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DG Environment News Alert Service

23.03.2010
Obecné
DG Environment News Alert Service
Disused quarries could provide valuable habitat if restored naturally
Old mining sites, such as quarries or pits, could provide refuges for endangered species, according to new research from the Czech Republic. Benefits are greater if the sites are allowed to recover naturally rather than being artificially restored with the use of topsoil, ground-levelling and seed planting. (more...)
Economic benefits from reducing mercury emissions
Large benefits can be achieved for society by reducing global emissions of mercury. Global savings of US$1.8-2.2 billion (EUR1.3-1.6 billion) can be made by reducing damage to IQ alone, according to recent research.(more...)
Recent changes in plant life cycles caused by a changing climate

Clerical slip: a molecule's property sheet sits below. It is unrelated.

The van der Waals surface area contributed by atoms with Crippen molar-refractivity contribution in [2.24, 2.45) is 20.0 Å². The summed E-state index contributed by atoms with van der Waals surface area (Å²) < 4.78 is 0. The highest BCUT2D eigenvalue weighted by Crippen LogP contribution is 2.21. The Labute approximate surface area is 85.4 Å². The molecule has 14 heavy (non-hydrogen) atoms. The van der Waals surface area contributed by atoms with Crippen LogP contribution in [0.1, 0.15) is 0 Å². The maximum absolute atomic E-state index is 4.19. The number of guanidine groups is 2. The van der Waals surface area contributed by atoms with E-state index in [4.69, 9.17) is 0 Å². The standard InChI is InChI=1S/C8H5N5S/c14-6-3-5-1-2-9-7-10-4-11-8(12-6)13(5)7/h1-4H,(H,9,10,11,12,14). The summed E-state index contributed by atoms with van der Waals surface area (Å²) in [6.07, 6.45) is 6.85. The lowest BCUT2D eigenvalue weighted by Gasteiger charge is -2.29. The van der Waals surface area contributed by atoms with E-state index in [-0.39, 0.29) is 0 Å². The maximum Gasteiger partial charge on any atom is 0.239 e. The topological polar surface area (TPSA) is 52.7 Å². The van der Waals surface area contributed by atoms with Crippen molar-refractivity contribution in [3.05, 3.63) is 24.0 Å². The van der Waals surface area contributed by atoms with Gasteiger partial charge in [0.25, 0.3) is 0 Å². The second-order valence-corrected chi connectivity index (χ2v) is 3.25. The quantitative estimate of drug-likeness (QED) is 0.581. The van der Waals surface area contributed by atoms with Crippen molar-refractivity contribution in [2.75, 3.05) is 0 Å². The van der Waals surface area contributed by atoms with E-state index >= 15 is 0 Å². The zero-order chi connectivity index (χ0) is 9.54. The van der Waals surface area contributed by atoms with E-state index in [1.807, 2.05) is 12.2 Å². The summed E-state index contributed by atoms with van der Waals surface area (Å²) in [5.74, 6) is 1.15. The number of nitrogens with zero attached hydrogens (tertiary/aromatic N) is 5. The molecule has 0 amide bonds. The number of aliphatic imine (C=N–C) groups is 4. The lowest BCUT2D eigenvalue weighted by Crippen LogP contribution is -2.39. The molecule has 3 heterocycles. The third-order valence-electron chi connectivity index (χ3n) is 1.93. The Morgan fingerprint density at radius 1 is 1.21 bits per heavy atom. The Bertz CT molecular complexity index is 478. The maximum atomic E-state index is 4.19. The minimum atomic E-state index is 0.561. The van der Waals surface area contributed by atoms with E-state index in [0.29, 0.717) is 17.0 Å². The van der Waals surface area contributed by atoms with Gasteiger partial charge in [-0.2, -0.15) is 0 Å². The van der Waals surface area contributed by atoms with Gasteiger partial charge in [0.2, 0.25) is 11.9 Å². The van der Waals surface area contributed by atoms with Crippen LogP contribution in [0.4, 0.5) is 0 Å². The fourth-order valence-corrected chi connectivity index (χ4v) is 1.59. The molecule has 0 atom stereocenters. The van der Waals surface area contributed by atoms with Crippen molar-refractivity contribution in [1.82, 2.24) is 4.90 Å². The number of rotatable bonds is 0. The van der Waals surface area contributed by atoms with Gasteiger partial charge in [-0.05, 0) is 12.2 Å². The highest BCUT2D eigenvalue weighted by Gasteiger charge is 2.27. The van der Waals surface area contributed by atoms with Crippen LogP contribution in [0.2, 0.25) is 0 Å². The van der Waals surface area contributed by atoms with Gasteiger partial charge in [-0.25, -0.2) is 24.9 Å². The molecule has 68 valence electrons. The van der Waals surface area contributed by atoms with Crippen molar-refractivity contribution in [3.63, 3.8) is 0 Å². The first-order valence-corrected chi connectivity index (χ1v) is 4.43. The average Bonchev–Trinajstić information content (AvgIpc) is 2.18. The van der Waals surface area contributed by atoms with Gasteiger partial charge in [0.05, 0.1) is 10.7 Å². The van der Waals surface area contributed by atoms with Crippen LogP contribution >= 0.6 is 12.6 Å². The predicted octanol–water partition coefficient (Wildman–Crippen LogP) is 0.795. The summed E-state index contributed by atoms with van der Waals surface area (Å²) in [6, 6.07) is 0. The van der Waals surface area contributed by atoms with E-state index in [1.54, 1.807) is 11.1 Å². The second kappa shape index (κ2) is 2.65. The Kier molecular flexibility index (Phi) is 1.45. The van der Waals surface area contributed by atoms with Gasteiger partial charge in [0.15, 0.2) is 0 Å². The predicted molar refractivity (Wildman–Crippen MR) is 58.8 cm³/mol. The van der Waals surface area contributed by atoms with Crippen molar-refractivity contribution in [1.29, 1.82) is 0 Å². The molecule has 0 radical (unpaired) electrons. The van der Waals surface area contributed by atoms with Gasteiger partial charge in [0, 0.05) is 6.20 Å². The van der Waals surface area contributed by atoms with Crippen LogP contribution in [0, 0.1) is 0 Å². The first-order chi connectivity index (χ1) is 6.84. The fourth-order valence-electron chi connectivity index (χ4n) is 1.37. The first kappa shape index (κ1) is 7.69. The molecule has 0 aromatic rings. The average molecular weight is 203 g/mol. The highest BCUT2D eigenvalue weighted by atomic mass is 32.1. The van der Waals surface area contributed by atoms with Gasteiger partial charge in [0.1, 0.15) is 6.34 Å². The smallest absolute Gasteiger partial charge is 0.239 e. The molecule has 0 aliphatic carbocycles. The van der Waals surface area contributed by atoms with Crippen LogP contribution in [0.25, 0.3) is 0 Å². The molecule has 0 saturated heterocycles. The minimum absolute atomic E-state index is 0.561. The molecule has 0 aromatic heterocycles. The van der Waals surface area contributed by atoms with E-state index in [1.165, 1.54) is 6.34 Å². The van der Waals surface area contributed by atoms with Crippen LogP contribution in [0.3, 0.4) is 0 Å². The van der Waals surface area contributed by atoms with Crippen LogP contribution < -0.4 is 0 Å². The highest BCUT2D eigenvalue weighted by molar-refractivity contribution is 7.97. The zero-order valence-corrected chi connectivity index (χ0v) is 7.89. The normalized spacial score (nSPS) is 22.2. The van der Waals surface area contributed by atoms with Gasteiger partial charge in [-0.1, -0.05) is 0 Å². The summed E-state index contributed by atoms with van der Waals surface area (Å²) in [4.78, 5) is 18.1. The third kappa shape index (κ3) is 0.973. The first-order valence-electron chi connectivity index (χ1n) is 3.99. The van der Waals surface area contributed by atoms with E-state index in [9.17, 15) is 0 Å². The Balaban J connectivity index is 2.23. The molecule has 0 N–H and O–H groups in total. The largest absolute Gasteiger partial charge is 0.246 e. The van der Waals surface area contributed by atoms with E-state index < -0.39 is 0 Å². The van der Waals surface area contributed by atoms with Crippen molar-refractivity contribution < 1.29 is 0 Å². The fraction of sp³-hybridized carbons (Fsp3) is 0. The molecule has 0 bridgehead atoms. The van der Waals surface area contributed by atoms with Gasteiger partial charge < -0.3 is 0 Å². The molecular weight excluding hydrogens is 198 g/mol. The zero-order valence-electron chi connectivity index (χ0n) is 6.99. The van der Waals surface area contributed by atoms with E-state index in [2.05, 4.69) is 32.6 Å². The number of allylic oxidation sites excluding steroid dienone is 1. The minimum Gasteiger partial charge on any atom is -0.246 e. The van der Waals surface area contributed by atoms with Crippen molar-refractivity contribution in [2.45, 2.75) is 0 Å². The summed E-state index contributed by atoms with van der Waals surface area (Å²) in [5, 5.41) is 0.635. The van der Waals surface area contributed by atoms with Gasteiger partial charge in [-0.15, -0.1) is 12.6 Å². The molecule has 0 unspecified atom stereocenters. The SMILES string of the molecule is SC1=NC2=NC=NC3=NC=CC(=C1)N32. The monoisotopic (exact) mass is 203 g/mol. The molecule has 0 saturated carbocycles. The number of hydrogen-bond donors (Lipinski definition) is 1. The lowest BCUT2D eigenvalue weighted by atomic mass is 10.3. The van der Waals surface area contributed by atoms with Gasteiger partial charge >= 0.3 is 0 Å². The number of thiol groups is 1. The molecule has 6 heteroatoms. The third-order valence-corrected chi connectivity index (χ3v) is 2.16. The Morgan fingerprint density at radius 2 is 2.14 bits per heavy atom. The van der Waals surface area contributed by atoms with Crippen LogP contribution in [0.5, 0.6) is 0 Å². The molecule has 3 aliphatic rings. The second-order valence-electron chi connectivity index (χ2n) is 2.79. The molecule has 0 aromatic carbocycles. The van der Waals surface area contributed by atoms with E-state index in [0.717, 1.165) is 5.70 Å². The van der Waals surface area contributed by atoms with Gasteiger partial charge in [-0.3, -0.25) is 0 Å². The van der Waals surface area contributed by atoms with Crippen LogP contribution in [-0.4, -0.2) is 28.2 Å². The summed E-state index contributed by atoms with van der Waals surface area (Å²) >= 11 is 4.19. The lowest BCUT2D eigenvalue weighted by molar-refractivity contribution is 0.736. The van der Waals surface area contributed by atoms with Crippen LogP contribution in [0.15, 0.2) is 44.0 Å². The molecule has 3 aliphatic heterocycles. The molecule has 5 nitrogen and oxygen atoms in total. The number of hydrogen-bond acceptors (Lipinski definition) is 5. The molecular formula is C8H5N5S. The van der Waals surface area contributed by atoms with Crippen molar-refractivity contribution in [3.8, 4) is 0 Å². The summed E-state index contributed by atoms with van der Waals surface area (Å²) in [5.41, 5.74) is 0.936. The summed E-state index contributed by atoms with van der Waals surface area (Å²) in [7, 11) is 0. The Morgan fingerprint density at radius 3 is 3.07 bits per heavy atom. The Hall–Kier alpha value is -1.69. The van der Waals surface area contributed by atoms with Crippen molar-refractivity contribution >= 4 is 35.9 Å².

Changes in the timing of biological events in plants, such as flowering, observed in recent decades are in response to ongoing climate change, according to recent research from Spain. These results can be used to improve modelling of the effects of future climate change on plants and crops in the region. (more...)
Fine particles trap more heat in atmosphere than previously thought
Fine particles in the air produced by road transport trap more radiation in the earth's atmosphere than previously estimated, and therefore may contribute more to global warming than realised, according to new research. In contrast, the impact of particles from shipping appears to reflect more radiation than previously thought, whilst the effect of particles from aviation is comparatively small. (more...)
Clarifying and measuring energy security
A new study has clarified the concept of the popular phrase 'energy security'. It suggests that measurements of energy security for a country or area should be multi-dimensional and include figures that represent fuel prices, the diversity of the energy market and political stability.(more...)
Mixed crop-livestock farming could help adaptation in Africa
According to new research, African farms with both crops and livestock could be more resilient to climate change than farms that only grow crops. The research suggests that policy makers should support farmers in making the switch to integrated farming.(more...)
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